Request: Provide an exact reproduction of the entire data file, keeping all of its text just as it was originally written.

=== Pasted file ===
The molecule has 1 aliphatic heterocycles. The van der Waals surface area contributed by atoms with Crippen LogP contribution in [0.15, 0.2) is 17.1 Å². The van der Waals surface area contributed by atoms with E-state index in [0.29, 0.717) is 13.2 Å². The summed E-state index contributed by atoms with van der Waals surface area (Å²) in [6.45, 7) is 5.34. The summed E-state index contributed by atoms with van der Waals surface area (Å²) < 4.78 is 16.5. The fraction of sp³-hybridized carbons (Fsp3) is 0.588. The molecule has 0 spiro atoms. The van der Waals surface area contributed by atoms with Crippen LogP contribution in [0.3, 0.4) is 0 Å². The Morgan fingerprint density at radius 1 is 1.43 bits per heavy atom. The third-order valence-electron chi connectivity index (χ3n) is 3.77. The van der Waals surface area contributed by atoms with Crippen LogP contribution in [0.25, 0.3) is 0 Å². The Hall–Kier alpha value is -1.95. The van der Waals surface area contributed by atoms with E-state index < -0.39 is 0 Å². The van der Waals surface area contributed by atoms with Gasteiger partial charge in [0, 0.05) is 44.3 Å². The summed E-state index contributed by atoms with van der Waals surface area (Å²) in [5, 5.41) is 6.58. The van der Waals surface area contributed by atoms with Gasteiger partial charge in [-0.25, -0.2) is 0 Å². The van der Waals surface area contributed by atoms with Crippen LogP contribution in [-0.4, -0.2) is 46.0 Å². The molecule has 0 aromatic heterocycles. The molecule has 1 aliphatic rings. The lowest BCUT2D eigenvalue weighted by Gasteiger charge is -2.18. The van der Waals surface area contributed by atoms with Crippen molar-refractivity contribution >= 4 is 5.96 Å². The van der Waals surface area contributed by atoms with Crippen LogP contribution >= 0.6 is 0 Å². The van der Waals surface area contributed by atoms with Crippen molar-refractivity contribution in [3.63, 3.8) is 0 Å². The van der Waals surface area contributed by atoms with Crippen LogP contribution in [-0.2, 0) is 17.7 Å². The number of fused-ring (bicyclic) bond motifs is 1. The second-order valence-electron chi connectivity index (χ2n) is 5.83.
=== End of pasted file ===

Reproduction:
The molecule has 1 aliphatic heterocycles. The van der Waals surface area contributed by atoms with Crippen LogP contribution in [0.15, 0.2) is 17.1 Å². The van der Waals surface area contributed by atoms with E-state index in [0.29, 0.717) is 13.2 Å². The summed E-state index contributed by atoms with van der Waals surface area (Å²) in [6.45, 7) is 5.34. The summed E-state index contributed by atoms with van der Waals surface area (Å²) < 4.78 is 16.5. The fraction of sp³-hybridized carbons (Fsp3) is 0.588. The molecule has 0 spiro atoms. The van der Waals surface area contributed by atoms with Crippen LogP contribution in [0.3, 0.4) is 0 Å². The Morgan fingerprint density at radius 1 is 1.43 bits per heavy atom. The third-order valence-electron chi connectivity index (χ3n) is 3.77. The van der Waals surface area contributed by atoms with Crippen LogP contribution in [0.25, 0.3) is 0 Å². The Hall–Kier alpha value is -1.95. The van der Waals surface area contributed by atoms with E-state index < -0.39 is 0 Å². The van der Waals surface area contributed by atoms with Gasteiger partial charge in [0, 0.05) is 44.3 Å². The summed E-state index contributed by atoms with van der Waals surface area (Å²) in [5, 5.41) is 6.58. The van der Waals surface area contributed by atoms with Gasteiger partial charge in [-0.25, -0.2) is 0 Å². The van der Waals surface area contributed by atoms with Crippen LogP contribution in [-0.4, -0.2) is 46.0 Å². The molecule has 0 aromatic heterocycles. The molecule has 1 aliphatic rings. The lowest BCUT2D eigenvalue weighted by Gasteiger charge is -2.18. The van der Waals surface area contributed by atoms with Crippen molar-refractivity contribution >= 4 is 5.96 Å². The van der Waals surface area contributed by atoms with Crippen LogP contribution >= 0.6 is 0 Å². The van der Waals surface area contributed by atoms with Crippen molar-refractivity contribution in [3.63, 3.8) is 0 Å². The van der Waals surface area contributed by atoms with Crippen LogP contribution in [-0.2, 0) is 17.7 Å². The number of fused-ring (bicyclic) bond motifs is 1. The second-order valence-electron chi connectivity index (χ2n) is 5.83.